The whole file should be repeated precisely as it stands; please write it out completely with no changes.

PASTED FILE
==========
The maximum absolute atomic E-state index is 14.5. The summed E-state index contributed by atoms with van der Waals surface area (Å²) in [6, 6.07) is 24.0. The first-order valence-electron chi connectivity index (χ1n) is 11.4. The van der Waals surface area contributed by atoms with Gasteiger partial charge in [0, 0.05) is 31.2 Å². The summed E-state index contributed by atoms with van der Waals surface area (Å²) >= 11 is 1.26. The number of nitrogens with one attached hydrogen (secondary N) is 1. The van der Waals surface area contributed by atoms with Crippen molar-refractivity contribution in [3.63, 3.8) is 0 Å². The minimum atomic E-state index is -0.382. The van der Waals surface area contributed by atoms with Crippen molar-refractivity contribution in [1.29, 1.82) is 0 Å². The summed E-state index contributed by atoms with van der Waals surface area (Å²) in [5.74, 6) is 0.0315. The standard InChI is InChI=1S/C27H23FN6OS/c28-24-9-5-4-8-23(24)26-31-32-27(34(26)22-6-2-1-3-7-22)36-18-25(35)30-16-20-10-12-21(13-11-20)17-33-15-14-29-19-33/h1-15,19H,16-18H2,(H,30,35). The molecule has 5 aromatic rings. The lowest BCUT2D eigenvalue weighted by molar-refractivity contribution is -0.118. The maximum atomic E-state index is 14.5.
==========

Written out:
The maximum absolute atomic E-state index is 14.5. The summed E-state index contributed by atoms with van der Waals surface area (Å²) in [6, 6.07) is 24.0. The first-order valence-electron chi connectivity index (χ1n) is 11.4. The van der Waals surface area contributed by atoms with Gasteiger partial charge in [0, 0.05) is 31.2 Å². The summed E-state index contributed by atoms with van der Waals surface area (Å²) >= 11 is 1.26. The number of nitrogens with one attached hydrogen (secondary N) is 1. The van der Waals surface area contributed by atoms with Crippen molar-refractivity contribution in [3.63, 3.8) is 0 Å². The minimum atomic E-state index is -0.382. The van der Waals surface area contributed by atoms with Crippen molar-refractivity contribution in [1.29, 1.82) is 0 Å². The summed E-state index contributed by atoms with van der Waals surface area (Å²) in [5.74, 6) is 0.0315. The standard InChI is InChI=1S/C27H23FN6OS/c28-24-9-5-4-8-23(24)26-31-32-27(34(26)22-6-2-1-3-7-22)36-18-25(35)30-16-20-10-12-21(13-11-20)17-33-15-14-29-19-33/h1-15,19H,16-18H2,(H,30,35). The molecule has 5 aromatic rings. The lowest BCUT2D eigenvalue weighted by molar-refractivity contribution is -0.118. The maximum atomic E-state index is 14.5.